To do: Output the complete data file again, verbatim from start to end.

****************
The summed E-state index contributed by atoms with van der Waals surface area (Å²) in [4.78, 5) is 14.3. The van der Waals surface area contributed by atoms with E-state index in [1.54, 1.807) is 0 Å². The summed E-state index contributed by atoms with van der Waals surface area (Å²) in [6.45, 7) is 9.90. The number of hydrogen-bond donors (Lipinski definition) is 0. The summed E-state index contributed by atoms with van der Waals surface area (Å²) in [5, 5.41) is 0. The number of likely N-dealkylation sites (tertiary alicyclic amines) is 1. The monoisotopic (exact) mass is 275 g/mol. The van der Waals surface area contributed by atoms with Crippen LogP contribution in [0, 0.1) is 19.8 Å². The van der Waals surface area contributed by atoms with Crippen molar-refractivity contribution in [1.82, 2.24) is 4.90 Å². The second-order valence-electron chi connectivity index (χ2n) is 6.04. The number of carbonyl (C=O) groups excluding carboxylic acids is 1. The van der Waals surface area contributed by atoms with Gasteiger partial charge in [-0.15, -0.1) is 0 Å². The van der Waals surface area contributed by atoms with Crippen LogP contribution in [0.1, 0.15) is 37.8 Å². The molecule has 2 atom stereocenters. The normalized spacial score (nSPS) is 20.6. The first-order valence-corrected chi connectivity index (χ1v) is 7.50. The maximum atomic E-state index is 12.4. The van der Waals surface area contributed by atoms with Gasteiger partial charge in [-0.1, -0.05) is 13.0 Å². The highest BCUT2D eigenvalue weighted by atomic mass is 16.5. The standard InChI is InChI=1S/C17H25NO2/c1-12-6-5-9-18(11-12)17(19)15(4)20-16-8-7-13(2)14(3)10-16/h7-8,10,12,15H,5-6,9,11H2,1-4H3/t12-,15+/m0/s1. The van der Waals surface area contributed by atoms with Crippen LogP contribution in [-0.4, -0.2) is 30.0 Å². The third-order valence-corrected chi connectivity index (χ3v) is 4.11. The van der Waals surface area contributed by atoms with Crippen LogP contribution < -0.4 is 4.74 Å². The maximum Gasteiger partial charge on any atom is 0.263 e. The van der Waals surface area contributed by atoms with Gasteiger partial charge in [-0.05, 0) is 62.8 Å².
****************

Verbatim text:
The summed E-state index contributed by atoms with van der Waals surface area (Å²) in [4.78, 5) is 14.3. The van der Waals surface area contributed by atoms with E-state index in [1.54, 1.807) is 0 Å². The summed E-state index contributed by atoms with van der Waals surface area (Å²) in [6.45, 7) is 9.90. The number of hydrogen-bond donors (Lipinski definition) is 0. The summed E-state index contributed by atoms with van der Waals surface area (Å²) in [5, 5.41) is 0. The number of likely N-dealkylation sites (tertiary alicyclic amines) is 1. The monoisotopic (exact) mass is 275 g/mol. The van der Waals surface area contributed by atoms with Crippen LogP contribution in [0, 0.1) is 19.8 Å². The van der Waals surface area contributed by atoms with Crippen molar-refractivity contribution in [1.82, 2.24) is 4.90 Å². The second-order valence-electron chi connectivity index (χ2n) is 6.04. The number of carbonyl (C=O) groups excluding carboxylic acids is 1. The van der Waals surface area contributed by atoms with Gasteiger partial charge in [-0.15, -0.1) is 0 Å². The van der Waals surface area contributed by atoms with Crippen LogP contribution in [0.1, 0.15) is 37.8 Å². The molecule has 2 atom stereocenters. The normalized spacial score (nSPS) is 20.6. The first-order valence-corrected chi connectivity index (χ1v) is 7.50. The maximum atomic E-state index is 12.4. The van der Waals surface area contributed by atoms with Gasteiger partial charge in [-0.1, -0.05) is 13.0 Å². The highest BCUT2D eigenvalue weighted by atomic mass is 16.5. The standard InChI is InChI=1S/C17H25NO2/c1-12-6-5-9-18(11-12)17(19)15(4)20-16-8-7-13(2)14(3)10-16/h7-8,10,12,15H,5-6,9,11H2,1-4H3/t12-,15+/m0/s1. The van der Waals surface area contributed by atoms with Crippen LogP contribution in [-0.4, -0.2) is 30.0 Å². The third-order valence-corrected chi connectivity index (χ3v) is 4.11. The van der Waals surface area contributed by atoms with Crippen LogP contribution < -0.4 is 4.74 Å². The maximum Gasteiger partial charge on any atom is 0.263 e. The van der Waals surface area contributed by atoms with Gasteiger partial charge in [-0.05, 0) is 62.8 Å².